Thanks very much for this post, Cece, which can be a very helpful paper to bring to the attention of fearful neurologists.
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Re: Dr. Siskin's Paper - Safety of outpatient CCSVI treatmen

Postby Cece » Wed Dec 12, 2012 12:15 pm

http://www.futuremedicine.com/doi/abs/10.2217/ica.12.35
Interventional Cardiology
August 2012, Vol. 4, No. 4, Pages 473-479 , DOI 10.2217/ica.12.35
(doi:10.2217/ica.12.35)

Review
Complications and safety of jugular and azygous angioplasty in CCSVI patients with multiple sclerosis

Lavanya Varatharajan1, Tristan R A Lane*1, Ankur Thapar1, Ian J Franklin1 & Alun H Davies1

Endovascular procedures for chronic cerebrospinal venous insufficiency are now practiced in several international centers, despite polarization of opinions among clinicians. Complications from these procedures are now presenting to distant centers. This article reviews the reported complications from several of these institutions. The results of this study demonstrate that the reporting of complication data is sparse, prone to bias and lacks long-term follow-up. There is a need for robust interventional registries of chronic cerebrospinal venous insufficiency to operate in conjunction with high-quality randomized controlled trials in order to accurately report the safety and efficacy of endovenous procedures.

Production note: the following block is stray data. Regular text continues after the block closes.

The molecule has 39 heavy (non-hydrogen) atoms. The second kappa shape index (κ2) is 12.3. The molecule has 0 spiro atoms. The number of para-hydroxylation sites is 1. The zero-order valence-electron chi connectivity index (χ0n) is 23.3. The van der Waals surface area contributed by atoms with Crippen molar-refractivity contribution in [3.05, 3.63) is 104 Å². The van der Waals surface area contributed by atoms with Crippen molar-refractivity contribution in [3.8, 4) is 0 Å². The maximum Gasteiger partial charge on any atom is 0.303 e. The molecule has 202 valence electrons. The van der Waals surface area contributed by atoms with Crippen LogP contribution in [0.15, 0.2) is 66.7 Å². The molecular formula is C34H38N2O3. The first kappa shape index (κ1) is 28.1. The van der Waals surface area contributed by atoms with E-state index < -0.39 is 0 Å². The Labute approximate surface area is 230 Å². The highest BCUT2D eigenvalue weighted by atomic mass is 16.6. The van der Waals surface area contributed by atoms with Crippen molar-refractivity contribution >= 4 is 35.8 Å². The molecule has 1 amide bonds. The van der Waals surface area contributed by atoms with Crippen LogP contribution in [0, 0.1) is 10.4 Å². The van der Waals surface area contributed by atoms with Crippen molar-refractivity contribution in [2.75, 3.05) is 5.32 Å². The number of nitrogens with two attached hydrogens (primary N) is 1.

Here's a review of different safety studies. They state that the results of this review is that reporting of complication data is "sparse, prone to bias and lacks long-term follow-up." The lack of follow-up has been a concern of mine too. The safety studies generally discuss the safety of the 1 - 2 hour procedure and recovery, not the potential complications such as clotting that can occur weeks later. The authors suggest that there is a need for robust registries, to collect data from people like us who get the procedure done at a clinic outside of academic trials. And of course there is a need for trials.
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Re: Dr. Siskin's Paper - Safety of outpatient CCSVI treatmen

Postby marcstck » Thu Dec 13, 2012 1:45 am

The Newfoundland-Labrador year-long review of patients that had undergone CCSVI treatment (which found no discernible improvement) also found that at the 12 month mark 25% of the enrolled patients had venous occlusions resulting from angioplasty/stenting of some kind (clots or scarring). Regardless of what you think of the analysis regarding efficacy, the findings regarding venous occlusions has to be troubling.

I asked a very respected Canadian journalist friend to verify that these were indeed the results found by the study's researchers, and after she contacted the researchers they were confirmed.
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Re: Dr. Siskin's Paper - Safety of outpatient CCSVI treatmen

Postby MrSuccess » Thu Dec 13, 2012 6:39 pm

just a minute .... that NewFoundland - Labrador study ..... looks at results and problems of NFL & L pwMS have after getting treatment OUTSIDE of their Canadian Healthcare system. This NO DOUBT includes .. MANY .... MEDICAL TOURISM .... treatments.

Something MrSuccess STRONGLY opposses.

My only surprise is the LOW number of poor outcomes reported by those subjected to CCSVI treatment performed by questionable CCSVI treatment centres.